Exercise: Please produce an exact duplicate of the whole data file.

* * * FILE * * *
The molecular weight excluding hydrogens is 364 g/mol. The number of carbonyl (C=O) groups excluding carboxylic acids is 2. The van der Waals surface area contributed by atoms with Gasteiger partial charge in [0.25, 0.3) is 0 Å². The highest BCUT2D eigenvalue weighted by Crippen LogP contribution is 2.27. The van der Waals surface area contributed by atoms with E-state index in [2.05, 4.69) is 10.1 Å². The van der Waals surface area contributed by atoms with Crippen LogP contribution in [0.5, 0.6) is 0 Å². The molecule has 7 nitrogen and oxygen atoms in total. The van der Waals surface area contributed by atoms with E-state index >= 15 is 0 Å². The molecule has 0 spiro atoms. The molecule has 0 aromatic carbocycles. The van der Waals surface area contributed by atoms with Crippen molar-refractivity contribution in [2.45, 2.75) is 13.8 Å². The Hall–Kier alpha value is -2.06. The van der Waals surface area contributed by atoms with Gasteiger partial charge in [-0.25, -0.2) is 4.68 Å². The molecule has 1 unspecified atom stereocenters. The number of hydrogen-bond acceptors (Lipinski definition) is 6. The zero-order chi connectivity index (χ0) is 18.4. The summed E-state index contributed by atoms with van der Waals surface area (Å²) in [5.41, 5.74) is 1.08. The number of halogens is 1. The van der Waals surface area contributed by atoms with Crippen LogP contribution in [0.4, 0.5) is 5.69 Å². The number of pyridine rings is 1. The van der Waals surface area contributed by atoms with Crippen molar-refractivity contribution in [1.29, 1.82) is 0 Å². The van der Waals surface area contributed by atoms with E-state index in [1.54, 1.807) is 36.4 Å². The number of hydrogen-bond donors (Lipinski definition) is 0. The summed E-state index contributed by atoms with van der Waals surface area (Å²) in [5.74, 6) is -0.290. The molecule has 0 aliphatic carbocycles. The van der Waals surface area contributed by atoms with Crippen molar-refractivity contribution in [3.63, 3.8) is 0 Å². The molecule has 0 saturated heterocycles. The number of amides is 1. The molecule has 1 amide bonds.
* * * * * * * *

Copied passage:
The molecular weight excluding hydrogens is 364 g/mol. The number of carbonyl (C=O) groups excluding carboxylic acids is 2. The van der Waals surface area contributed by atoms with Gasteiger partial charge in [0.25, 0.3) is 0 Å². The highest BCUT2D eigenvalue weighted by Crippen LogP contribution is 2.27. The van der Waals surface area contributed by atoms with E-state index in [2.05, 4.69) is 10.1 Å². The van der Waals surface area contributed by atoms with Crippen LogP contribution in [0.5, 0.6) is 0 Å². The molecule has 7 nitrogen and oxygen atoms in total. The van der Waals surface area contributed by atoms with E-state index >= 15 is 0 Å². The molecule has 0 spiro atoms. The molecule has 0 aromatic carbocycles. The van der Waals surface area contributed by atoms with Crippen molar-refractivity contribution in [2.45, 2.75) is 13.8 Å². The Hall–Kier alpha value is -2.06. The van der Waals surface area contributed by atoms with Gasteiger partial charge in [-0.25, -0.2) is 4.68 Å². The molecule has 1 unspecified atom stereocenters. The number of hydrogen-bond acceptors (Lipinski definition) is 6. The zero-order chi connectivity index (χ0) is 18.4. The summed E-state index contributed by atoms with van der Waals surface area (Å²) in [5.41, 5.74) is 1.08. The number of halogens is 1. The van der Waals surface area contributed by atoms with Crippen LogP contribution in [0.4, 0.5) is 5.69 Å². The number of pyridine rings is 1. The van der Waals surface area contributed by atoms with Crippen molar-refractivity contribution in [1.29, 1.82) is 0 Å². The van der Waals surface area contributed by atoms with E-state index in [1.54, 1.807) is 36.4 Å². The number of hydrogen-bond donors (Lipinski definition) is 0. The summed E-state index contributed by atoms with van der Waals surface area (Å²) in [5.74, 6) is -0.290. The molecule has 0 aliphatic carbocycles. The van der Waals surface area contributed by atoms with Crippen molar-refractivity contribution in [3.63, 3.8) is 0 Å². The molecule has 0 saturated heterocycles. The number of amides is 1. The molecule has 1 amide bonds.